CBD and alcohol: How should brands navigate this tricky space?
Any references to CBD should be done in a factual and ‘non-emotive’ way, adds the group – ultimately urging producers to seek legal advice before placing products with CBD on the market.
Meanwhile, any words or images which make reference to recreational cannabis (which is illegal) should be avoided; as should also claims about health or mood change.
With the CBD market evolving with more and more entrants, the Portman Group, the alcohol industry’s self-regulator, has set out its guidance on marketing the cannabinoid. However, the law around such products is complex – and likely to be even more so when considered with alcohol – while the Portman Group itself has an advisory rather than legal weight in determining which products are acceptable.
References to cannabis? No
CBD products are a fast-growing market in F&B. While less common, CBD alcohol products are also emerging.
In January 2019, CBD products were accorded novel food status in the UK. However, the law on the use of CBD in food and drink products is complex and the Portman Group takes the stance that, by issuing guidance, this ‘does not imply that the inclusion of CBD in alcoholic drinks is legally permitted’ - urging producers to seek legal advice before placing CBD drinks on the market.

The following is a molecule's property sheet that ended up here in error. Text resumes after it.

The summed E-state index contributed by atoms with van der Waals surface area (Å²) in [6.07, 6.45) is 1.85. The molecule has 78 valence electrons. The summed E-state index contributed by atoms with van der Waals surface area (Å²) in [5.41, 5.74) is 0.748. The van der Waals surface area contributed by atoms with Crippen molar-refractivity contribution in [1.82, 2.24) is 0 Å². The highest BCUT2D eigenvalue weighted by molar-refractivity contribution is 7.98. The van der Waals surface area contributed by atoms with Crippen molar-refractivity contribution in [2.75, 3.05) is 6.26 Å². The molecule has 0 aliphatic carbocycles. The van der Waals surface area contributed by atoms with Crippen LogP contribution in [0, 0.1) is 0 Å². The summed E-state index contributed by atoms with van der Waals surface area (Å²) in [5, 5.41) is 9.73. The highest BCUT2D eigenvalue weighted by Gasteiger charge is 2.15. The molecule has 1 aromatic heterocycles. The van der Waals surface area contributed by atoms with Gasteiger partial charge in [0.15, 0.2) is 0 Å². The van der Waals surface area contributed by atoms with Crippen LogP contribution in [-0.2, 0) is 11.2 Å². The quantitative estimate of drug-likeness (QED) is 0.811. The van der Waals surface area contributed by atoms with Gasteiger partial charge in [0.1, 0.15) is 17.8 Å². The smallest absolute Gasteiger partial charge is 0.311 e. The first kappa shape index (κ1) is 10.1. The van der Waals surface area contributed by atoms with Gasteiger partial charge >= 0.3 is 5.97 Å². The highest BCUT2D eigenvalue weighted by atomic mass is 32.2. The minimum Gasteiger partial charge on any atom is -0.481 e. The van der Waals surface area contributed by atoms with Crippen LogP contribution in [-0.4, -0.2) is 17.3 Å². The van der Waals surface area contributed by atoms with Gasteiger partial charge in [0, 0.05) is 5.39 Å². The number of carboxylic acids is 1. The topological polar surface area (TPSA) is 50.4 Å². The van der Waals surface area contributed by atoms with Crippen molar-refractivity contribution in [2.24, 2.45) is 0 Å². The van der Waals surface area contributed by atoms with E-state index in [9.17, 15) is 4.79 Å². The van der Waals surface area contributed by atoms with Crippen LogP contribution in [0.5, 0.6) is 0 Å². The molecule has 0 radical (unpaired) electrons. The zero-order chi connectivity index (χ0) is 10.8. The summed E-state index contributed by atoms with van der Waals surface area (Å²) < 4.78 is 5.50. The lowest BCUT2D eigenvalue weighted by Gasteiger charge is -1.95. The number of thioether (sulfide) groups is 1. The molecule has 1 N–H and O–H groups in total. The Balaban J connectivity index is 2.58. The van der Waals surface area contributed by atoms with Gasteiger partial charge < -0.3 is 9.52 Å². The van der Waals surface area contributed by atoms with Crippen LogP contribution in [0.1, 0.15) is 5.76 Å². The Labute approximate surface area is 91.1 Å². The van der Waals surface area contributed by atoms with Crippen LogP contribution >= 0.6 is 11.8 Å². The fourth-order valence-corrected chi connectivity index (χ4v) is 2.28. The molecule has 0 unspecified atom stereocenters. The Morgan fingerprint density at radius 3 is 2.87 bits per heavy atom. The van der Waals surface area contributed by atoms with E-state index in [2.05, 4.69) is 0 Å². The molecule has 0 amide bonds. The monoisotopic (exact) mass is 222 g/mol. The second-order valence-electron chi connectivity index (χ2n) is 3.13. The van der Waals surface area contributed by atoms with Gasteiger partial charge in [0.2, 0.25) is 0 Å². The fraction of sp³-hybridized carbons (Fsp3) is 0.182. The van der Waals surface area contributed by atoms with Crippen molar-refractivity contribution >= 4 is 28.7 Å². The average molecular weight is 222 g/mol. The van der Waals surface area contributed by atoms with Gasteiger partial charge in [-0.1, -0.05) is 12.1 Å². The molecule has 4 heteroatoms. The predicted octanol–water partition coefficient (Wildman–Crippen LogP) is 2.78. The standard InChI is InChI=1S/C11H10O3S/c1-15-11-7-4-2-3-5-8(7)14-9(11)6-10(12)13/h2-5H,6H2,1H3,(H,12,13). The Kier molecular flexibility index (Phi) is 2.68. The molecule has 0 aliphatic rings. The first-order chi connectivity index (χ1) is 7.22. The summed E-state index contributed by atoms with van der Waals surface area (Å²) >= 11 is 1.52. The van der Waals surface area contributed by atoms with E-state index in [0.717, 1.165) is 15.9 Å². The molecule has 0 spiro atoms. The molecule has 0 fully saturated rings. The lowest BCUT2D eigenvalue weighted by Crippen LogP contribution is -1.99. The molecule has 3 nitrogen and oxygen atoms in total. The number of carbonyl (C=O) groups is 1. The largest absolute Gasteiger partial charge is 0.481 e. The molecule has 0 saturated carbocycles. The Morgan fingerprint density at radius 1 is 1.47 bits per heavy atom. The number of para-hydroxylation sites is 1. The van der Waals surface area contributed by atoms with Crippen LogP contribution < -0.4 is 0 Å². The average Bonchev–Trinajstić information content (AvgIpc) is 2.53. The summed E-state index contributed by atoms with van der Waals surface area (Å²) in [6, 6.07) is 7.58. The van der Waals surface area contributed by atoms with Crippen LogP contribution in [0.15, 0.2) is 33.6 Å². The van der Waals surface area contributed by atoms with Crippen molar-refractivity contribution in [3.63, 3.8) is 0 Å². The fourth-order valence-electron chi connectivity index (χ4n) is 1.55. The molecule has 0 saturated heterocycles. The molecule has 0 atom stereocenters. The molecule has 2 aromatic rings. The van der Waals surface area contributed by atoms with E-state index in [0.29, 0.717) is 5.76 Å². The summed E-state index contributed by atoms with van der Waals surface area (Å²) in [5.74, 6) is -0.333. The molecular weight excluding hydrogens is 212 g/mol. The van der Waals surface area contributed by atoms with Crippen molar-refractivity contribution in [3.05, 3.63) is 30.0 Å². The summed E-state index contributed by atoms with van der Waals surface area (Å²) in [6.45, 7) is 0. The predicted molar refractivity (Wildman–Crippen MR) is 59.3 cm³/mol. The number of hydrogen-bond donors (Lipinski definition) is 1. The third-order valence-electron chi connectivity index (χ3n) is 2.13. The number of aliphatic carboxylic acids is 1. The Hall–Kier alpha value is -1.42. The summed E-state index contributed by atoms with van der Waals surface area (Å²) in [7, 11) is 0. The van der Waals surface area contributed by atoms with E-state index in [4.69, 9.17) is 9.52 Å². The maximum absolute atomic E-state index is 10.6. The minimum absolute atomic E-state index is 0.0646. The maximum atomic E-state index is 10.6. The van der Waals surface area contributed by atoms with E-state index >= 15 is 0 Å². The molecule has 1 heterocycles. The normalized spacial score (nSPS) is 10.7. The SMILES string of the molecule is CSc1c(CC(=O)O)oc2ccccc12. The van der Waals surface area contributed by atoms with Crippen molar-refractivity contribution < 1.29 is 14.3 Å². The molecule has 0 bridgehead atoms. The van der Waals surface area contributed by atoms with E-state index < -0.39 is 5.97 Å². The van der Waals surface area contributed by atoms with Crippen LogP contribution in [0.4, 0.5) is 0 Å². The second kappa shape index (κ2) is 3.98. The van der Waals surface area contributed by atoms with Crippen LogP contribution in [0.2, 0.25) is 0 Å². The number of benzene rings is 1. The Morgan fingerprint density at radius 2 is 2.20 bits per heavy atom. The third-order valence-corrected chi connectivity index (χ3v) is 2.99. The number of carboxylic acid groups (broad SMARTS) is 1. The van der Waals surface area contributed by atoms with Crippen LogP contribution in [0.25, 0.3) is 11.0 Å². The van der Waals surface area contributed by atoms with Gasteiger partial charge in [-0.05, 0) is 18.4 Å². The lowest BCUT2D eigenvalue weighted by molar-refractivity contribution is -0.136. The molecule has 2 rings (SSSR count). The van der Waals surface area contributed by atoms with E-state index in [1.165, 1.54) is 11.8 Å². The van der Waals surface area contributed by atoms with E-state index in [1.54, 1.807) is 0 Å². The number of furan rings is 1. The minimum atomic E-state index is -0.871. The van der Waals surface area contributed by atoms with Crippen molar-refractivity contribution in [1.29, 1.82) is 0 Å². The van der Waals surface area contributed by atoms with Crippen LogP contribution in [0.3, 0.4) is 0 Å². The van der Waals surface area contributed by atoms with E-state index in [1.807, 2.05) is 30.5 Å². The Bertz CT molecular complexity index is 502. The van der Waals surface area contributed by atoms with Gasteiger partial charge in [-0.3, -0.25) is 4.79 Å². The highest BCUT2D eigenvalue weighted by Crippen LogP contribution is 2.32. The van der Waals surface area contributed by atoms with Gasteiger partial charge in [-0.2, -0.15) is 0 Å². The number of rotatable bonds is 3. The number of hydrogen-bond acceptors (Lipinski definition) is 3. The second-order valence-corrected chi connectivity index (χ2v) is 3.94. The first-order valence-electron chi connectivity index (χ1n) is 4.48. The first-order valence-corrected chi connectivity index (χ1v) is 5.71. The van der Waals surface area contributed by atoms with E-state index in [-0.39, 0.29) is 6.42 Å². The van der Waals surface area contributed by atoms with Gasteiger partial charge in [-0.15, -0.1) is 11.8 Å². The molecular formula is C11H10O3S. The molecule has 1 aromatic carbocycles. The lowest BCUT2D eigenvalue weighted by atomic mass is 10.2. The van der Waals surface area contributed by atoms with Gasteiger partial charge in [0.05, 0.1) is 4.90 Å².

It is important, notes the Portman Group, to make the distinction between CBD and cannabis. Given that cannabis is illegal, any words or imagery that create an association between cannabis and CBD should be avoided. This could include pictures of distinctively shaped cannabis leaves or packaging with a hallucinogenic look.
“For instance, if a CBD product includes images of marijuana leaves or uses words like ‘buzz’, ‘restricted’ or ‘caution’ these elements will be problematic for creating a link to illicit drugs, regardless of the fact that CBD is not an illicit drug. It is the implicit association with cannabis that will be problematic,” says the Portman Group.
Therapeutic claims? No way
Producers should not make any claims about CBD having benefits for health or wellbeing: with any type of health claim on alcoholic drinks already banned under EU law.
“As set out in the retained European Regulation (EC) No 1924/2006 (Nutrition and Health Claims Regulation)*, health claims are not permissible for alcoholic drinks containing more than 1.2% ABV. Nutrition claims are acceptable only if referring to low alcohol levels, the reduction of the alcohol content, or the reduction of energy content," says the Portman Group.
Making any sorts of claims about health or therapeutic qualities of CBD, therefore, is a clear no-no in the eyes of the group. Furthermore, it says brands much take care not to imply any claims around CBD and therapeutic qualities, enhancing metal or physical capabilities, or changing mood or behavior.
Much of the Portman Group’s advice, issued this week, draws on its January ruling on CBD gin ‘Colorado High’.